Very briefly, the main traits of Tlönic culture can be summarized in the following way: a. Time does not exist. While one Tlönic school of thought affirms that we live in an eternal present, indefinite and not partitioned into past and future, another upholds that all time has already paused and that what we live in is only remembrance. b. Identity, according to this conception, is unimaginable, because no substance extends its being through time: the idea of the Subject, as conceived by modern philosophy since Descartes, is thus profoundly undermined. c. No other general categories could possibly exist in a world where the continuity of time or of substance is denied.
The sages of Tlön favour an idealistic world view and everything in Tlön's culture presupposes philosophical idealism. Borges pays very close attention to the description of Tlönic linguistic and philosophic theories which, in many cases, conform to his own. The sages have imagined that there is no spatial continuity, that space is by definition discontinuous, and that a place or object in space is never the same if considered from the point of view of time. This also affects the logical principle of identity, and the way we are used to perceiving the world and judging its objects (We tend to think that the pencil we are using is the same pencil we used yesterday, because we find it more comfortable to presuppose this identity).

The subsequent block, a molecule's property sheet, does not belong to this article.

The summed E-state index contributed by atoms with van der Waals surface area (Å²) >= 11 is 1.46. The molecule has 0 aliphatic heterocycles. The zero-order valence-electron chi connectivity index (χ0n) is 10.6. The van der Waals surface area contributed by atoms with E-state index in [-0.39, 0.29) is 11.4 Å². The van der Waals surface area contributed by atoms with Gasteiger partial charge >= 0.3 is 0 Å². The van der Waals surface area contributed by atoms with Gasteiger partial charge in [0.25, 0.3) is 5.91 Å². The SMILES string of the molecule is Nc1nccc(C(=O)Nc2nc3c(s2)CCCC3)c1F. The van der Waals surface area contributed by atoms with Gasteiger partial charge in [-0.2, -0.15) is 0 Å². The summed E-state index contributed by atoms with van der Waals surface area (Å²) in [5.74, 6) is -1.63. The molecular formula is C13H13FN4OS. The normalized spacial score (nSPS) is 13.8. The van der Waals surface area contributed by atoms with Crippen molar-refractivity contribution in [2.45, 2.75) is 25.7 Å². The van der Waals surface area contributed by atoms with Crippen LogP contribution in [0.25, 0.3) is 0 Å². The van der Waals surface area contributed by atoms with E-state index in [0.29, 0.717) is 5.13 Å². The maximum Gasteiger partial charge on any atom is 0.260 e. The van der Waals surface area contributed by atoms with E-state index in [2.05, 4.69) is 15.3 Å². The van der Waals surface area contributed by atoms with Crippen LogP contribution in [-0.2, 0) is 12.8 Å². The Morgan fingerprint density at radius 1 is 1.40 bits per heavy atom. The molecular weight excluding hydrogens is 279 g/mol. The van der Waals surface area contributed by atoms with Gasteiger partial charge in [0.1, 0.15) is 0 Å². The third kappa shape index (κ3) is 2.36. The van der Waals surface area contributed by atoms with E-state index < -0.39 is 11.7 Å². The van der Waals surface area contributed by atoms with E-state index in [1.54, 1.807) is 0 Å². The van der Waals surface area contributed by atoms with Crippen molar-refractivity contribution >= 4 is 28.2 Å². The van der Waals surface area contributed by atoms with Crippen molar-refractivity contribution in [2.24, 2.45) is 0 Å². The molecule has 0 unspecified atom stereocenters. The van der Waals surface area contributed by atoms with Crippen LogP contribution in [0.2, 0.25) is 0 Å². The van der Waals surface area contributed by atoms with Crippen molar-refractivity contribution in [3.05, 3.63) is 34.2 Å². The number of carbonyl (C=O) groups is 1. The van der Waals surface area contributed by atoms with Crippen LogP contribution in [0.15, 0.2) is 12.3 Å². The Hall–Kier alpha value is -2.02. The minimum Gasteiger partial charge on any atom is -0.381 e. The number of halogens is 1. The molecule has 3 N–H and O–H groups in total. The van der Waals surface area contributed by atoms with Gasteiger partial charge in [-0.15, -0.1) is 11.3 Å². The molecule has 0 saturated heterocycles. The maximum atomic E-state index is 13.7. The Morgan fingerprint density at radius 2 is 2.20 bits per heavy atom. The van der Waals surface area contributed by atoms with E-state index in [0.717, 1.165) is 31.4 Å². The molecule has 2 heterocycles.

Logically enough the two languages in Tlön have no nouns. One of the languages is based on compound adjectives; the other, on compound verbs. Nouns are, in principle, impossible because there is no continuous substance that can provide the empirical/logical basis for a noun. What we consider nouns come about in Tlön from the accumulation of adjectives, that indicate ephemeral states. Of course, this type of adjective can be used only once, because, by definition, no state can repeat itself in time.